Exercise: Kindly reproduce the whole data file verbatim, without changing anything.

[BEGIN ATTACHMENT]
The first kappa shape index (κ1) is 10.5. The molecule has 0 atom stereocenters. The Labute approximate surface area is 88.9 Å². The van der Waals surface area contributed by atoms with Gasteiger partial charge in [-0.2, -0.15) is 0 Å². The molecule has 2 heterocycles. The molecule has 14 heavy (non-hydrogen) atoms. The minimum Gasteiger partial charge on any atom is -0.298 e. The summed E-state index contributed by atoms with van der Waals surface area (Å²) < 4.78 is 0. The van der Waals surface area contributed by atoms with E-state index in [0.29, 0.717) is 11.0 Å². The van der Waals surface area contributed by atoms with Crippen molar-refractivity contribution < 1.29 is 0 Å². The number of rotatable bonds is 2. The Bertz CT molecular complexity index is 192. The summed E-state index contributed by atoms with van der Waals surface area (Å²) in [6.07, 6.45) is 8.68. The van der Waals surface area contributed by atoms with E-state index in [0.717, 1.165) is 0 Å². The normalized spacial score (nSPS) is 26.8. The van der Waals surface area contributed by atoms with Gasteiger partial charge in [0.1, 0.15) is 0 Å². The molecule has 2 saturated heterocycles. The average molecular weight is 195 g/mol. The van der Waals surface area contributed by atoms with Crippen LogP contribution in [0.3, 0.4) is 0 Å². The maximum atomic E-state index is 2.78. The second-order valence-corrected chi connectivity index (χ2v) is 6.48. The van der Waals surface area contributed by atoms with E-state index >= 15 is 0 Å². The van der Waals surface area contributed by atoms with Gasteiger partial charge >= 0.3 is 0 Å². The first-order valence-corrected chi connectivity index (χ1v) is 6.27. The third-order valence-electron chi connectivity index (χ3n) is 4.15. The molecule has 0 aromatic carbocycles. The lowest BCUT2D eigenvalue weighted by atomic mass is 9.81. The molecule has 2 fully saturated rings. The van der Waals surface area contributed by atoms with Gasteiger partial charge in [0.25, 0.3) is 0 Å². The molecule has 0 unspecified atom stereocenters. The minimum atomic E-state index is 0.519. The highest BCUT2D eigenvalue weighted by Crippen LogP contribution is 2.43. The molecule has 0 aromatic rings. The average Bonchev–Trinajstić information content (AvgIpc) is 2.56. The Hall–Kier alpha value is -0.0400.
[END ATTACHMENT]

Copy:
The first kappa shape index (κ1) is 10.5. The molecule has 0 atom stereocenters. The Labute approximate surface area is 88.9 Å². The van der Waals surface area contributed by atoms with Gasteiger partial charge in [-0.2, -0.15) is 0 Å². The molecule has 2 heterocycles. The molecule has 14 heavy (non-hydrogen) atoms. The minimum Gasteiger partial charge on any atom is -0.298 e. The summed E-state index contributed by atoms with van der Waals surface area (Å²) < 4.78 is 0. The van der Waals surface area contributed by atoms with E-state index in [0.29, 0.717) is 11.0 Å². The van der Waals surface area contributed by atoms with Crippen molar-refractivity contribution < 1.29 is 0 Å². The number of rotatable bonds is 2. The Bertz CT molecular complexity index is 192. The summed E-state index contributed by atoms with van der Waals surface area (Å²) in [6.07, 6.45) is 8.68. The van der Waals surface area contributed by atoms with E-state index in [0.717, 1.165) is 0 Å². The normalized spacial score (nSPS) is 26.8. The van der Waals surface area contributed by atoms with Gasteiger partial charge in [0.1, 0.15) is 0 Å². The molecule has 2 saturated heterocycles. The average molecular weight is 195 g/mol. The van der Waals surface area contributed by atoms with Crippen LogP contribution in [0.3, 0.4) is 0 Å². The maximum atomic E-state index is 2.78. The second-order valence-corrected chi connectivity index (χ2v) is 6.48. The van der Waals surface area contributed by atoms with E-state index >= 15 is 0 Å². The van der Waals surface area contributed by atoms with Gasteiger partial charge >= 0.3 is 0 Å². The first-order valence-corrected chi connectivity index (χ1v) is 6.27. The third-order valence-electron chi connectivity index (χ3n) is 4.15. The molecule has 0 aromatic carbocycles. The lowest BCUT2D eigenvalue weighted by atomic mass is 9.81. The molecule has 2 fully saturated rings. The van der Waals surface area contributed by atoms with Gasteiger partial charge in [0.25, 0.3) is 0 Å². The molecule has 0 unspecified atom stereocenters. The minimum atomic E-state index is 0.519. The highest BCUT2D eigenvalue weighted by Crippen LogP contribution is 2.43. The molecule has 0 aromatic rings. The average Bonchev–Trinajstić information content (AvgIpc) is 2.56. The Hall–Kier alpha value is -0.0400.